The prosecution opposed the motion, arguing the investigator's statement was inadmissible hearsay, and a sworn juror affidavit is a prerequisite to an evidentiary hearing on the issue of juror misconduct. In reply, Smith presented a declaration by the investigator, which reiterated the information in his statement. The prosecution also objected to the declaration as inadmissible hearsay.
At a hearing, Smith's counsel represented she was unable to submit a sworn affidavit from Juror No. 12, because after talking with the investigator and being presented with a proposed affidavit, he refused to sign it. Counsel advised the court as follows: Juror No. 12 "asked if I could e-mail him the declaration before he signed it. I said that's fine. And he was concerned. His wife is a lawyer. And I guess he was concerned that he might be facing charges. I did make it clear he is not facing any charges. That's not what is going on. [¶] And I sent him a declaration that I had written up, essentially what the court has in front of [it] . . . . And [Juror No. 12] e-mailed me back. And he said—a long list, basically backtracked on every statement that he made. He said that he felt that his statements were taken out of context. He felt that modifications needed to be made. He asked me to delete certain portions and to send it to him again." (Italics added.)
Counsel added, "I deleted those portions. I sent it to [Juror No. 12] again. [¶] He responded that he didn't want to sign anything and that he would rather just come into court and testify in his own words. [¶] I did subpoena him to be here today. He was outside the door at 1:30 when I was here earlier. His wife was here. I believe that he is still out there, though I didn't check as I was trying to get back into this court as soon as possible. [¶] So that is why I submitted a declaration on behalf of my investigator." Counsel conceded that the modified declaration she sent to Juror No. 12 "really didn't say much at all, because . . . he had indicated he wasn't willing to sign much."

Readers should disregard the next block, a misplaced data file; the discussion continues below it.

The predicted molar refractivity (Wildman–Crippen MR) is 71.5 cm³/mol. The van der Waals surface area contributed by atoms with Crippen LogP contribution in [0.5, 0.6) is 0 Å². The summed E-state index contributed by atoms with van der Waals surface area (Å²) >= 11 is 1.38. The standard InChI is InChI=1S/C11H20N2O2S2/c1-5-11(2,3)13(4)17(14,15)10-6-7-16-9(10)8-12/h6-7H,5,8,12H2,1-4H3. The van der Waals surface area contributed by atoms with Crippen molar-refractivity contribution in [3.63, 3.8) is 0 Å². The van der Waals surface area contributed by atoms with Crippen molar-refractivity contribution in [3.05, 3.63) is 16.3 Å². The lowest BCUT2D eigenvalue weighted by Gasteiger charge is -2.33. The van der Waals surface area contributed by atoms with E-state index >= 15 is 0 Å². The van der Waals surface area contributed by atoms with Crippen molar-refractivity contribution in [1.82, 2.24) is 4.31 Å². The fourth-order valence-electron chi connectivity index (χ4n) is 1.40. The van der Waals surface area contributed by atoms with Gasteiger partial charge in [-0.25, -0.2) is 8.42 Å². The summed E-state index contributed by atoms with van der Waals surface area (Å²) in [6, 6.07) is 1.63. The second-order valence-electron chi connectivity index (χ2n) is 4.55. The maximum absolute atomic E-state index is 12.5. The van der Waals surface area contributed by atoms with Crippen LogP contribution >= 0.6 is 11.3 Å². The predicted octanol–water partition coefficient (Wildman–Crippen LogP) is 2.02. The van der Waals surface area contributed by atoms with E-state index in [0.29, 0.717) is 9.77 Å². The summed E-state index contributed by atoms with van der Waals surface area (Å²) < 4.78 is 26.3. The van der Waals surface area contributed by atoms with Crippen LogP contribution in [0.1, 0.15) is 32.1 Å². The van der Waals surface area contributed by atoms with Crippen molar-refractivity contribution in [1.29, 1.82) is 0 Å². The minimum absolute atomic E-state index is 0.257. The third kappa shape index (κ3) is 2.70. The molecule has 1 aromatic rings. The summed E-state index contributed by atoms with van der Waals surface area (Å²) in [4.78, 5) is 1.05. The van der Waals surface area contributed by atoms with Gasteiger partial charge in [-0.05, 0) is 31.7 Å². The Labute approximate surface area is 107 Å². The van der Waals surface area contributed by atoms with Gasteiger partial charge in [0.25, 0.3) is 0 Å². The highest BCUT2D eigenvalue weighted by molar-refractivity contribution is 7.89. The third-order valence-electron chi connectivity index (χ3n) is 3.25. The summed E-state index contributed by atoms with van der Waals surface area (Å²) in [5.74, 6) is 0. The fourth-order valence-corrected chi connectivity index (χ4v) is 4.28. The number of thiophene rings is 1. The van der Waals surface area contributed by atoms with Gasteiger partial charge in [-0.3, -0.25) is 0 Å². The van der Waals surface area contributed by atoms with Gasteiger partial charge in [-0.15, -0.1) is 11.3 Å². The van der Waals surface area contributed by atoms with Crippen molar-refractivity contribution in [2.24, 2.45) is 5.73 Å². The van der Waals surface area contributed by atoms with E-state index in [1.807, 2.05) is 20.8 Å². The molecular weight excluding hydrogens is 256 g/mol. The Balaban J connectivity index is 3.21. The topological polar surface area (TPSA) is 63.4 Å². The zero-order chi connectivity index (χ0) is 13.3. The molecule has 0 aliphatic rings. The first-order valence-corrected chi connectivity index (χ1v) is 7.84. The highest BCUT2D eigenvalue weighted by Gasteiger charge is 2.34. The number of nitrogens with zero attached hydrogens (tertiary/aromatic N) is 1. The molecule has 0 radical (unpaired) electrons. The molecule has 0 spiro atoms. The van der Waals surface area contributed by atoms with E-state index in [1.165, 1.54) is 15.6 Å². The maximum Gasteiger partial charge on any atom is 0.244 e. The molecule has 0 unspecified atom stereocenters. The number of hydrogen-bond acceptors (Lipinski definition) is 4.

The court disallowed the investigator's declaration as inadmissible hearsay. The court found that a sworn juror affidavit was required to make a prima facie case for an evidentiary hearing and thus it denied Smith a hearing. It also denied his motion for a new trial. The court reinstated the original judgment.
Smith does not dispute that the investigator's declaration was inadmissible hearsay. It is settled that " 'a jury verdict may not be impeached by hearsay affidavits.' " (People v. Williams (1988) 45 Cal.3d 1268, 1318-1319; People v. Avila (2006) 38 Cal.4th 491, 605.)
Rather, Smith contends that when, as here, a juror is available to give live testimony in lieu of a sworn affidavit, an affidavit is not a prerequisite of an evidentiary hearing. " 'We review for abuse of discretion the trial court's denial of defendant's postverdict request for an evidentiary hearing into allegations of jury misconduct.' " (People v. Avila, supra, 38 Cal.4th at p. 604.)
In People v. Hedgecock (1990) 51 Cal.3d 395 (Hedgecock),the California Supreme Court held "it is within the discretion of a trial court to conduct an evidentiary hearing to determine the truth or falsity of allegations of jury misconduct, and to permit the parties to call jurors to testify at such a hearing. This does not mean, however, that a trial court must hold an evidentiary hearing in every instance of alleged jury misconduct. The hearing should not be used as a 'fishing expedition' to search for possible misconduct, but should be held only when the defense has come forward with evidence demonstrating a strong possibility that prejudicial misconduct has occurred. Even with such a showing, an evidentiary hearing will generally be unnecessary unless the parties' evidence presents a material conflict that can only be resolved at such a hearing." (Id. at p. 419, fn. omitted.)